Los Angeles Lakers: Alex Caruso is so good… If he could hit some shots

(Photo by Michael Reaves/Getty Images)
(Photo by Michael Reaves/Getty Images) /

Alex Caruso is still a step away from being the definitive weapon for the Los Angeles Lakers.

Who would have thought that, of the players on the Los Angeles Lakers‘ 2017 Las Vegas Summer League championship team, the ones in the 2020 NBA Playoffs would have been Kyle Kuzma, Alex Caruso and Matt Thomas, while 2nd overall pick and SL MVP Lonzo Ball has not experienced the postseason yet.

Even more, who expected that Caruso would be the point guard on the contending Los Angeles Lakers while Lonzo is on his second team, already mentioned in new trade rumors?

At 6’5″ from Texas A&M, Alex Caruso went undrafted in 2017, but his showing in Summer League was strong enough to earn him a two-way contract with the Lakers. From there, he kept building on his achievements, ending up full-time on their roster. He is now an instrumental piece of the bench of an LA team that aims to the championship.

His defense has become key for the purple and gold, allowing them to slow down Damian Lillard and James Harden in the first two rounds of the playoffs, and he is expected to do the same with Jamal Murray in the upcoming Western Conference Finals.

His playmaking, decision-making and team managing on the floor have also been fundamental in the first round, with a roster depleted of ballhandlers, and his chemistry with LeBron James makes it hard to get him out of the floor.

Nor can we forget the Carushow with the highlight plays of Alex dunking over the head of his opponents and turning on the crowd (when available).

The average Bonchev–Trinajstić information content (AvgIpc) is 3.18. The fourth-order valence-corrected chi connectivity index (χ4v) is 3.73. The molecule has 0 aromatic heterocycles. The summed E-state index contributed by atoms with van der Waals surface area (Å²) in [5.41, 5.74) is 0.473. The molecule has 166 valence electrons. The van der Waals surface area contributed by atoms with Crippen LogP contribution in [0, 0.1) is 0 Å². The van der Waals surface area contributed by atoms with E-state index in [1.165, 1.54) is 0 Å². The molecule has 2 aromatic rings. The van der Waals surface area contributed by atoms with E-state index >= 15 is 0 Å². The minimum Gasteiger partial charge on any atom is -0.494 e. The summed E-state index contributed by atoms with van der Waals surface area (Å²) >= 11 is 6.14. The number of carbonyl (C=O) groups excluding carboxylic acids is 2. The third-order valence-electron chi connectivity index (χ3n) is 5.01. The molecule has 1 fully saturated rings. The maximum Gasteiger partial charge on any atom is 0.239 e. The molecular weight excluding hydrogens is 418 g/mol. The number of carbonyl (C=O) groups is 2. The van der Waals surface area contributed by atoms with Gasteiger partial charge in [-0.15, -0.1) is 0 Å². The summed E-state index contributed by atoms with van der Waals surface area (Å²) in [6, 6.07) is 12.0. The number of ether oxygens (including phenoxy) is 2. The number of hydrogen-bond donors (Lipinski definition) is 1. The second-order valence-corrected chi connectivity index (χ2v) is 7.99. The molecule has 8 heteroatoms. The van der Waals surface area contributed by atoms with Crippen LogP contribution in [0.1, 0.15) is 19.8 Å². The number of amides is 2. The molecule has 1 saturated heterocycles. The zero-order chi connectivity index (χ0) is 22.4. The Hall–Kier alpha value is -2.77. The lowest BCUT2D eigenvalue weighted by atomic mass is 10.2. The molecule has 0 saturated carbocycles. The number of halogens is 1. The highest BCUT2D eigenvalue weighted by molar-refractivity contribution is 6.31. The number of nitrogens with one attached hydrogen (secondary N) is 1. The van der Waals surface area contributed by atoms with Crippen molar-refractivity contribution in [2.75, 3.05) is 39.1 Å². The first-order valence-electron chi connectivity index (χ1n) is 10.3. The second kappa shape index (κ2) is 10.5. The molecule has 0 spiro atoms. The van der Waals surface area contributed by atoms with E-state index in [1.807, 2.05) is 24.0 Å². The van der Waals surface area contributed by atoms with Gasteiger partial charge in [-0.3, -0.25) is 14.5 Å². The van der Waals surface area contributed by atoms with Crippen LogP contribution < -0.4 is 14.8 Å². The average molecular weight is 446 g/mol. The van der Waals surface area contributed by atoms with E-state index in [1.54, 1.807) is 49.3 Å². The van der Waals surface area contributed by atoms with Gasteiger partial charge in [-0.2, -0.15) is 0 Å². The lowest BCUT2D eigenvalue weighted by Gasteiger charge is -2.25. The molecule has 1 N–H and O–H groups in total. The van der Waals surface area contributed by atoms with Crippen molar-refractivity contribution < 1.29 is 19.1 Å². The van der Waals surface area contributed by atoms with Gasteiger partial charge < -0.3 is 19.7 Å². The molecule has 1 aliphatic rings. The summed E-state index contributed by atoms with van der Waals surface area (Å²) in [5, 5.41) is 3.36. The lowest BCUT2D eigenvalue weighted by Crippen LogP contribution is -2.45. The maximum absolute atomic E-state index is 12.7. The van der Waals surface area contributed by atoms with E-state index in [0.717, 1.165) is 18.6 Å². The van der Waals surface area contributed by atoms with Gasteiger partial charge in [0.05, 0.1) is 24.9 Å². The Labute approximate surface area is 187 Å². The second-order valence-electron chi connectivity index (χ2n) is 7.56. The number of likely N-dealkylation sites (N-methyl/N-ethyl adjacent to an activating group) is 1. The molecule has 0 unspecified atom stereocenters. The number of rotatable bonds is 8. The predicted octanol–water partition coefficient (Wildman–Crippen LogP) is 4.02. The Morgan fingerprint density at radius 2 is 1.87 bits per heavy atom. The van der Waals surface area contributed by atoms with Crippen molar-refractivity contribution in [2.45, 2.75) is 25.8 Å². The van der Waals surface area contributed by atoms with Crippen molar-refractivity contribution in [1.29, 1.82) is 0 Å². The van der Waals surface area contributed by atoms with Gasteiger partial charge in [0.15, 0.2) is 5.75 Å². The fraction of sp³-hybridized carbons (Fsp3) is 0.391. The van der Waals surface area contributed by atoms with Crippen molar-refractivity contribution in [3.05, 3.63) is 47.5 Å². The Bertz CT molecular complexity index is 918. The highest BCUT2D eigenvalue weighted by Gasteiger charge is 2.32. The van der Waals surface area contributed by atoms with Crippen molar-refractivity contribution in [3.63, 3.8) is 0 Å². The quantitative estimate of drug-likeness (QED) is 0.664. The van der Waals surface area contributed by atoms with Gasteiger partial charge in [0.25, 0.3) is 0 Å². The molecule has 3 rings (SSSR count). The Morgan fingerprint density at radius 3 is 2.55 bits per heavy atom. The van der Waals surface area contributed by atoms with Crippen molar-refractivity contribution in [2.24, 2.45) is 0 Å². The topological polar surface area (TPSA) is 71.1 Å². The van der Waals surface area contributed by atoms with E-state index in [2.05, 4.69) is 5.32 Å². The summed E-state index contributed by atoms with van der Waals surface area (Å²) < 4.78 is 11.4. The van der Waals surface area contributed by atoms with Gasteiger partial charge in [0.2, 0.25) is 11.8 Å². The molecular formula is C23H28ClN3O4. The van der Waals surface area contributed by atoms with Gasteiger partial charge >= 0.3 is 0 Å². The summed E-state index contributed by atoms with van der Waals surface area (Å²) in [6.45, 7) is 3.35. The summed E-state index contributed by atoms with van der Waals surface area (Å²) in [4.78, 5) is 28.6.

His serviceability increased his minutes and his production in the playoffs, reaching 6.9 points, 3 assists and 1.2 steals.

All of this would make Caruso the perfect piece for a contender, providing key contributions and intangibles at a minimum cost. And yet, one thing separates him from the perfect weapon, which could also raise his value and earn him more money. His shooting.

After a promising improvement in the three-point last year, making 48 percent of his attempts from the arc over 25 games, the Lakers offered him a two-year contract, hoping that the strong finish he had in the season would translate in the following one.

Unfortunately, everything worked beside his shot. This year Caruso shot 33.3 percent from deep, which got worse in the playoffs, dropping to an abysmal 28.1 percent. The Lakers did not sweat in the first round without Rajon Rondo, thanks to Caruso providing a steady presence off the bench. But his frozen hand is probably what is preventing him from cracking more minutes.

In just 23.9 per game, he is shooting 3.2 threes, 57 percent of his attempted shots, and failing to convert them hurts his impact on the game. As much work he does on the defensive end, it is partially thwarted by his limited scoring. He could mean so much more for LA.

Lakers fans would love to see their idol earn a bigger role, have a bigger impact on the game and receive more money. He just needs to prove he can become a reliable shooter.

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Every series is a different story, and Alex could suddenly find his rhythm in the conference finals and change the narrative, but until then, Frank Vogel will have to limit his time on the floor and not be able to take full advantage of all the pluses he provides.